Suppose we want to find $$\sum_x \prod_{ij \in E} f(x_i,x_j)$$ or $$\max_x \prod_{ij \in E} f(x_i,x_j)$$

Where max or sum is taken over all labelings of $V$, product is taken over all edges $E$ for a graph $G=\{V,E\}$ and $f$ is an arbitrary function. This quantity is easy to find for bounded tree width graphs and in general NP-hard for planar graphs. Number of proper colorings, maximum independent set and number of Eulerian subgraphs are special instances of the problem above. I'm interested in polynomial time approximation schemes for problems of this kind, especially for planar graphs. What graph decompositions would be useful?

Edit 11/1: As an example, I'm wondering about decompositions that might be analogous to cluster expansions of statistical physics (ie, Mayer expansion). When $f$ represents weak interactions, such expansions converge, which means that you could achieve given accuracy with $k$ terms of the expansion regardless of the size of the graph. Wouldn't this imply existence of PTAS for the quantity?

Update 02/11/2011

High temperature expansions rewrite partition function $Z$ as a sum of terms where higher order terms depend on higher order interactions. When "correlations decay", high order terms decay fast enough so that almost all of $Z$'s mass is contained in finite number of low-order terms.

For instance for Ising model consider the following expression of its partition function

$$Z=\sum_\mathbf{x\in \mathcal{X}} \exp J \sum_{ij \in E} x_i x_j = c \sum_{A\in C} (\tanh J)^{|A|} $$

Here $c$ a simple constant, $C$ is a set of Eulerian subgraphs of our graph, $|A|$ is number of edges in subgraph $A$.

We have rewritten partition function as a sum over subgraphs where each term in the sum is exponentially penalized by size of the subgraph. Now group terms with same exponent together and approximate $Z$ by taking first $k$ terms. When number of Eulerian subgraphs of size $p$ doesn't grow too fast, the error of our approximation decays exponentially with $k$.

Approximate counting is hard in general, but easy for "correlation decay" instances. For instance, in the case of Ising model, there's correlation decay when $f(k)$ grows slower than $(\tanh J)^k$ where $f(k)$ is the number of Eulerian subgraphs of size $k$. I believe in such case, truncating high temperature expansion gives a PTAS for $Z$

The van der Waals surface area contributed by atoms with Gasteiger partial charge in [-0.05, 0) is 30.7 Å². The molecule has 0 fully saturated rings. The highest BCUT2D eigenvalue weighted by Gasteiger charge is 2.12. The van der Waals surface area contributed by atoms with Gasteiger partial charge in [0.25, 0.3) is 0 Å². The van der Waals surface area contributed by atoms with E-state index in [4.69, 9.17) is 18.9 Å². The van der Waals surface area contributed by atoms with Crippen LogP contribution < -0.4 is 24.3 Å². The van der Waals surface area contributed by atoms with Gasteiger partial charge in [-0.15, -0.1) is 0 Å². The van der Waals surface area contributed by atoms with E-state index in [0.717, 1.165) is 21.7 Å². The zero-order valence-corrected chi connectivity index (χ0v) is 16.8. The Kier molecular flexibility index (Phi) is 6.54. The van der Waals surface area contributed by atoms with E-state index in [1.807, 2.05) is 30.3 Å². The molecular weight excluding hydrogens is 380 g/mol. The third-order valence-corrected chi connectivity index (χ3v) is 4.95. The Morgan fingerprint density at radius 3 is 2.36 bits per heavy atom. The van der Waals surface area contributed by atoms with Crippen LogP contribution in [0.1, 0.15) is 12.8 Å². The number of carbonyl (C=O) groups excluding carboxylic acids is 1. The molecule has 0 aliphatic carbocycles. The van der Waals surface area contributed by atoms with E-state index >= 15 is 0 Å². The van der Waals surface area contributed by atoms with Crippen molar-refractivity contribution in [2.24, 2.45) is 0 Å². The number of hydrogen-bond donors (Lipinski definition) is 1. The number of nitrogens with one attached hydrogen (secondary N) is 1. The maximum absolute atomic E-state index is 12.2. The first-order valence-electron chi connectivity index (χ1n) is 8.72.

Another example is counting weighted independent sets -- it's tractable for any graph if the weight is low enough because you can make the problem exhibit correlation decay. The quantity is then approximated by counting independent sets in bounded size regions. I believe Dror Weitz' STOC'06 result implies that unweighted independent set counting is possible for any graph with maximum degree 4.

I've found two families of "local" decompositions -- Bethe cluster graphs and Kikuchi region graphs. Bethe decomposition essentially tells you to multiply counts in regions, and divide by counts in region overlaps. Kikuchi region graph method improves on this by taking into account that region overlaps can themselves overlap, using "inclusion-exclusion" type of correction.

Alternative approach is to decompose the problem into global tractable parts, like in, "Variational Inference over Combinatorial Spaces". However, local decompositions allow you to control approximation quality by selecting region size


1 Answer 1


What I want to say is too long for (but really should be) a comment.

If I am reading the question correctly, you want a FPRAS (fully polynomial randomised approximation scheme) for either of the above quantities, each of which includes various #P-complete problems as special cases. In particular, you want a general FPRAS in the case of planar graphs, by the use of cluster expansion.

I doubt that this is possible due to the fact that NP-completeness of the existence problem (e.g. proper colouring) implies that the corresponding counting problem (e.g. number of proper colourings) is complete in #P with respect to AP-reducibility (approximation-preserving). See Dyer, Goldberg, Greenhill and Jerrum, Algorithmica (2004) 38: 471-500.

But perhaps I've misread the question.

(Actually, would you be able to explain to the uninitiated the meaning of high-temperature expansions?)

  • $\begingroup$ I've put reply into my question $\endgroup$ Feb 12, 2011 at 4:05
  • $\begingroup$ @Yaroslav: Thank you for the extensive clarification! BTW, by "region" do you mean "vertex subset"? (This is what I see when I look at Heske, JAIR 26 (2006), 153-190.) So in fact it seems that you seek specific FPRASs (that is, with particular choices of f) for specific classes (like degree at most 4) of planar graphs using what you refer to as "graph decomposition" (which is a very overloaded term, to be fair). Is that correct? $\endgroup$
    – RJK
    Feb 12, 2011 at 10:49
  • $\begingroup$ Yes, regions are vertex subsets, and I'm interested in PTAS for for "tractable" classes of graphs. BTW, here's a worked out example of a cluster decomposition to count independent sets which I think can be turned into PTAS for instances with correlation decay -- yaroslavvb.blogspot.com/2011/02/… $\endgroup$ Feb 15, 2011 at 23:50

Your Answer

By clicking “Post Your Answer”, you agree to our terms of service and acknowledge you have read our privacy policy.

Not the answer you're looking for? Browse other questions tagged or ask your own question.